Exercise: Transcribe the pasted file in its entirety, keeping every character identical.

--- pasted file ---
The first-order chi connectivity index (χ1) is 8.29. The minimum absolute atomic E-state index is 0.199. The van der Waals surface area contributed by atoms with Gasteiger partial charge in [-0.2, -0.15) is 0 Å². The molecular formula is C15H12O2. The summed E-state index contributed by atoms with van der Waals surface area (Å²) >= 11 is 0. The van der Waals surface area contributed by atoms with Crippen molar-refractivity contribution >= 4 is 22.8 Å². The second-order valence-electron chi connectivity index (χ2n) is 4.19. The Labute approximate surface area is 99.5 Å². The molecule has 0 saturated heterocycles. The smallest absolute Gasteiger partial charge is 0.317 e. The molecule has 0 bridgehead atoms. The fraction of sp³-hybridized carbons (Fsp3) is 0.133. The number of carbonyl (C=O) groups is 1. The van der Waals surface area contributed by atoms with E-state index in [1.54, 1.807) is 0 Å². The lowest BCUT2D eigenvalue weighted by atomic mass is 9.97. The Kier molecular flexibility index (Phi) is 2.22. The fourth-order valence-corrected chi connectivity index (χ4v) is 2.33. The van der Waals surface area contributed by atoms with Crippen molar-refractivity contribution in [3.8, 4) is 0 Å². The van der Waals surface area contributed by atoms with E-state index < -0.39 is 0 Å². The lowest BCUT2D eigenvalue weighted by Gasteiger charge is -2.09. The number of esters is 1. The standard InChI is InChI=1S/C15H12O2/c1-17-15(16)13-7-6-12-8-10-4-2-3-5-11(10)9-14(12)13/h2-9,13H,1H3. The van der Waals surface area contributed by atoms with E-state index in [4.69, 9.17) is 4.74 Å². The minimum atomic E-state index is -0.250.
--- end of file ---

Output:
The first-order chi connectivity index (χ1) is 8.29. The minimum absolute atomic E-state index is 0.199. The van der Waals surface area contributed by atoms with Gasteiger partial charge in [-0.2, -0.15) is 0 Å². The molecular formula is C15H12O2. The summed E-state index contributed by atoms with van der Waals surface area (Å²) >= 11 is 0. The van der Waals surface area contributed by atoms with Crippen molar-refractivity contribution >= 4 is 22.8 Å². The second-order valence-electron chi connectivity index (χ2n) is 4.19. The Labute approximate surface area is 99.5 Å². The molecule has 0 saturated heterocycles. The smallest absolute Gasteiger partial charge is 0.317 e. The molecule has 0 bridgehead atoms. The fraction of sp³-hybridized carbons (Fsp3) is 0.133. The number of carbonyl (C=O) groups is 1. The van der Waals surface area contributed by atoms with E-state index in [1.54, 1.807) is 0 Å². The lowest BCUT2D eigenvalue weighted by atomic mass is 9.97. The Kier molecular flexibility index (Phi) is 2.22. The fourth-order valence-corrected chi connectivity index (χ4v) is 2.33. The van der Waals surface area contributed by atoms with Crippen molar-refractivity contribution in [3.8, 4) is 0 Å². The van der Waals surface area contributed by atoms with E-state index < -0.39 is 0 Å². The lowest BCUT2D eigenvalue weighted by Gasteiger charge is -2.09. The number of esters is 1. The standard InChI is InChI=1S/C15H12O2/c1-17-15(16)13-7-6-12-8-10-4-2-3-5-11(10)9-14(12)13/h2-9,13H,1H3. The van der Waals surface area contributed by atoms with E-state index in [4.69, 9.17) is 4.74 Å². The minimum atomic E-state index is -0.250.